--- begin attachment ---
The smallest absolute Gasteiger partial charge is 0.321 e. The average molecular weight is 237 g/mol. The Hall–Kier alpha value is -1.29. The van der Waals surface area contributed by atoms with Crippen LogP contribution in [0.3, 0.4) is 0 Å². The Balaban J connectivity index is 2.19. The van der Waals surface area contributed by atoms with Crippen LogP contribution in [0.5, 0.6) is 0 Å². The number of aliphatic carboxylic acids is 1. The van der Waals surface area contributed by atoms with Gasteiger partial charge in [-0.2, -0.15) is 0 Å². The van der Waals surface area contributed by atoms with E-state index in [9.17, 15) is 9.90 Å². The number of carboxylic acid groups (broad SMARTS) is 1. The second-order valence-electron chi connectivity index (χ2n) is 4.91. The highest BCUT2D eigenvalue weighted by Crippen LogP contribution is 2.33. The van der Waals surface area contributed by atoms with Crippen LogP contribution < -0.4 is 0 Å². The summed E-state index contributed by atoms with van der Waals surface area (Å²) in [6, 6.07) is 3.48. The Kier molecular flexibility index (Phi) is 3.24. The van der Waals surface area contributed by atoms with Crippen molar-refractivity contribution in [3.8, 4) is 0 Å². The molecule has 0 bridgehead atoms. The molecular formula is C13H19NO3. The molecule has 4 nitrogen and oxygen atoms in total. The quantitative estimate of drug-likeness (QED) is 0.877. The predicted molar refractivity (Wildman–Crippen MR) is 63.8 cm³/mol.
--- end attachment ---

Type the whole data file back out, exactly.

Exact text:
The smallest absolute Gasteiger partial charge is 0.321 e. The average molecular weight is 237 g/mol. The Hall–Kier alpha value is -1.29. The van der Waals surface area contributed by atoms with Crippen LogP contribution in [0.3, 0.4) is 0 Å². The Balaban J connectivity index is 2.19. The van der Waals surface area contributed by atoms with Crippen LogP contribution in [0.5, 0.6) is 0 Å². The number of aliphatic carboxylic acids is 1. The van der Waals surface area contributed by atoms with Gasteiger partial charge in [-0.2, -0.15) is 0 Å². The van der Waals surface area contributed by atoms with E-state index in [9.17, 15) is 9.90 Å². The number of carboxylic acid groups (broad SMARTS) is 1. The second-order valence-electron chi connectivity index (χ2n) is 4.91. The highest BCUT2D eigenvalue weighted by Crippen LogP contribution is 2.33. The van der Waals surface area contributed by atoms with Crippen LogP contribution < -0.4 is 0 Å². The summed E-state index contributed by atoms with van der Waals surface area (Å²) in [6, 6.07) is 3.48. The Kier molecular flexibility index (Phi) is 3.24. The van der Waals surface area contributed by atoms with Crippen molar-refractivity contribution in [3.8, 4) is 0 Å². The molecule has 0 bridgehead atoms. The molecular formula is C13H19NO3. The molecule has 4 nitrogen and oxygen atoms in total. The quantitative estimate of drug-likeness (QED) is 0.877. The predicted molar refractivity (Wildman–Crippen MR) is 63.8 cm³/mol.